This week the saga of former Peruvian President Alberto Fujimori reached another plateau, when the ex-strongman shipped out of Japan for his fantasized grand entrance back into Lima and Peruvian politics. The move comes after five years of shameless strategy on the part of the Japanese government which allowed it to provide Fujimori with refuge and sanctuary while Peruvian officials sought justice for the heinous crimes he committed while he was president from 1990-2000. Japan’s actions, derived from a misguided sense of loyalty to a “native” son, only serve to grievously tarnish its reputation throughout Latin America.
Erroneously convinced that it was acting with rectitude, Japan in fact squandered its good name by committing a series of gaffs since Fujimori arrived on the island in November 2000, after he fled mounting accusations of corruption and human rights crimes resulting in fatalities while he was Peru’s president. Fujimori, a despicable coward, who resigned by fax from Tokyo after unobtrusively leaving the country ostensibly to attend the 2000 APEC Summit in Brunei, led an authoritarian presidency that oversaw numerous human rights abuses, including the death squads in which he is currently being accused of sanctioning.
Fujimori is the son of Japanese immigrants and did not even have Japanese citizenship, until he arrived in Tokyo in exile. The Japanese government at first duplicitously claimed that Fujimori had dual citizenship, but after legal experts pointed out that Japan prohibits citizens from having foreign citizenship, it relented and admitted he was granted citizenship after his arrival because he was sired by native-born Japanese parents.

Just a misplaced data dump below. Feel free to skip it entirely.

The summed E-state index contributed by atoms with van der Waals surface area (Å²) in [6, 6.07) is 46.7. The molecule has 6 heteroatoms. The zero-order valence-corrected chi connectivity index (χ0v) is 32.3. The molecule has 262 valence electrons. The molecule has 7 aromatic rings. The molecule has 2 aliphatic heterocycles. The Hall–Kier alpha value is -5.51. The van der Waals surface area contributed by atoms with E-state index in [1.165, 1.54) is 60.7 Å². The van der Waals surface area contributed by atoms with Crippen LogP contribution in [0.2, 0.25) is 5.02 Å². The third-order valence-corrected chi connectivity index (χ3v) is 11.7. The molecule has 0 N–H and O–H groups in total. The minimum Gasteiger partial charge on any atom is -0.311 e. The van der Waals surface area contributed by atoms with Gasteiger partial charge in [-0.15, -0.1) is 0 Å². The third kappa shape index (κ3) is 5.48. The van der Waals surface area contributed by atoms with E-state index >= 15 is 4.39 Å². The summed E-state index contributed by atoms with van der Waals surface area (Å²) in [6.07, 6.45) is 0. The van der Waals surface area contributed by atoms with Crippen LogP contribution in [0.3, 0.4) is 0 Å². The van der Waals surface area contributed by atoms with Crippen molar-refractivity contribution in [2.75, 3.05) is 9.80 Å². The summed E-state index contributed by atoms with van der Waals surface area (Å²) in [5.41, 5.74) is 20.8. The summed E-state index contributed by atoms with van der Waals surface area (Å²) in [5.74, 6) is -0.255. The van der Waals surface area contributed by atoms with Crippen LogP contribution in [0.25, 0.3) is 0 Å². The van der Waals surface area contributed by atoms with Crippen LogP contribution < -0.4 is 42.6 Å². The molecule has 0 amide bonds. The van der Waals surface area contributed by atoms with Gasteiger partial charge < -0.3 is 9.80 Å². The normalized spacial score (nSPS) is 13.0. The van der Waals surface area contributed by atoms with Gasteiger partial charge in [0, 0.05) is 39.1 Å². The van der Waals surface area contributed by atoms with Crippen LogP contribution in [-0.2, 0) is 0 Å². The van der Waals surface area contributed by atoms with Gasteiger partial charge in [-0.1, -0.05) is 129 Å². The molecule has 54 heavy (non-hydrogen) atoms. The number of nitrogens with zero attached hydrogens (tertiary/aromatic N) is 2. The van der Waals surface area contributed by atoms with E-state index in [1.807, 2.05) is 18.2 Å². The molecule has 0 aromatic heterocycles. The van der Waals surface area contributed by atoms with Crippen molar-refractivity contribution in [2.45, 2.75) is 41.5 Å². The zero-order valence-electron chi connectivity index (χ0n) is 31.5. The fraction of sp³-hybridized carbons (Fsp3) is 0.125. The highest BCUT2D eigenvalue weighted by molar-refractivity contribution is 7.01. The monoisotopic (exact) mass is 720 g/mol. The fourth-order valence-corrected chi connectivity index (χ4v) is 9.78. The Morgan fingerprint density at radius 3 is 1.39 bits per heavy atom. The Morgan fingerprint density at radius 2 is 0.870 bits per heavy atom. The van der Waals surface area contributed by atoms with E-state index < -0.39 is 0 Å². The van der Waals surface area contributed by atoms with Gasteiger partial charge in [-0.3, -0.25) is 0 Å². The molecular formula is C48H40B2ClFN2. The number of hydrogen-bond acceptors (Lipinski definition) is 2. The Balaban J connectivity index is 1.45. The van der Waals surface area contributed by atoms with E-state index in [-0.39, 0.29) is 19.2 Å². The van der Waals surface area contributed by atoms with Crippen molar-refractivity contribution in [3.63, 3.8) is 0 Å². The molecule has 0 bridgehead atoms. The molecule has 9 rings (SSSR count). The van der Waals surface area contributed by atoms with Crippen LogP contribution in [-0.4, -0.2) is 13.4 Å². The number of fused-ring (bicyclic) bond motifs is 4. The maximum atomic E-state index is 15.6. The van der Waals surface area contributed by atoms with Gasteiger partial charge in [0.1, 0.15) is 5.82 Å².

Not only did the Japanese government refuse to honor the various extradition requests the Peruvian government formally filed, but it allowed Fujimori to continue what The Guardian described as a “propaganda war” against current president Alejandro Toledo from his website, fujimorialberto.com. Most recently, he has campaigned for Peru’s next year’s presidential election from the island, via his website, as well as communicating with his loyal supporters in Peru who have campaigned on his behalf. By refusing to extradite an obvious criminal such as Fujimori, Japan sets a low, not high, moral stand: Tokyo’s only stated reason for refusing Peru’s repeated requests was that the two countries do not have a formal extradition treaty. Tokyo also committed an arrantly racist act by implicitly saying that no matter how heinous his conduct, because he is of Japanese ancestry, he deserves to be protected by the state. Lamentably, Tokyo has refused all along to work towards drafting such an agreement in a feckless attempt to protect its prized emigrant from South America.
Japan’s actions surrounding Fujimori’s recent return to the Western Hemisphere are equally reprehensible. Tokyo failed to notify either Interpol or Mexican and Chilean authorities that Fujimori (who was wanted on an international warrant) left the island on a private jet bound for Tijuana, Mexico. After his Mexican stopover, Fujimori flew to the Chilean capital, Santiago, and checked into a downtown hotel, where he was arrested by local authorities and now awaits a decision on whether or not he can remain free until Peru completes the proper extradition papers.
The cost to Japan in prestige as a result of l’affaire Fujimori is not small as its actions will bring it nothing but disrespect. Peru has already taken the honorable step of withdrawing its ambassador to the island as a sign of protest over Japan’s five years of dishonorable conduct. Throughout this entire drama, Japan’s actions should have elicited nothing less than outright revulsion. For Japan, to tie its now sullied good name to such a villainous figure as Fujimori, is to guarantee a loss of international esteem. Its actions, which are presumably based on some misdirected sense of national pride, do nothing but bring upon it worldwide disgrace.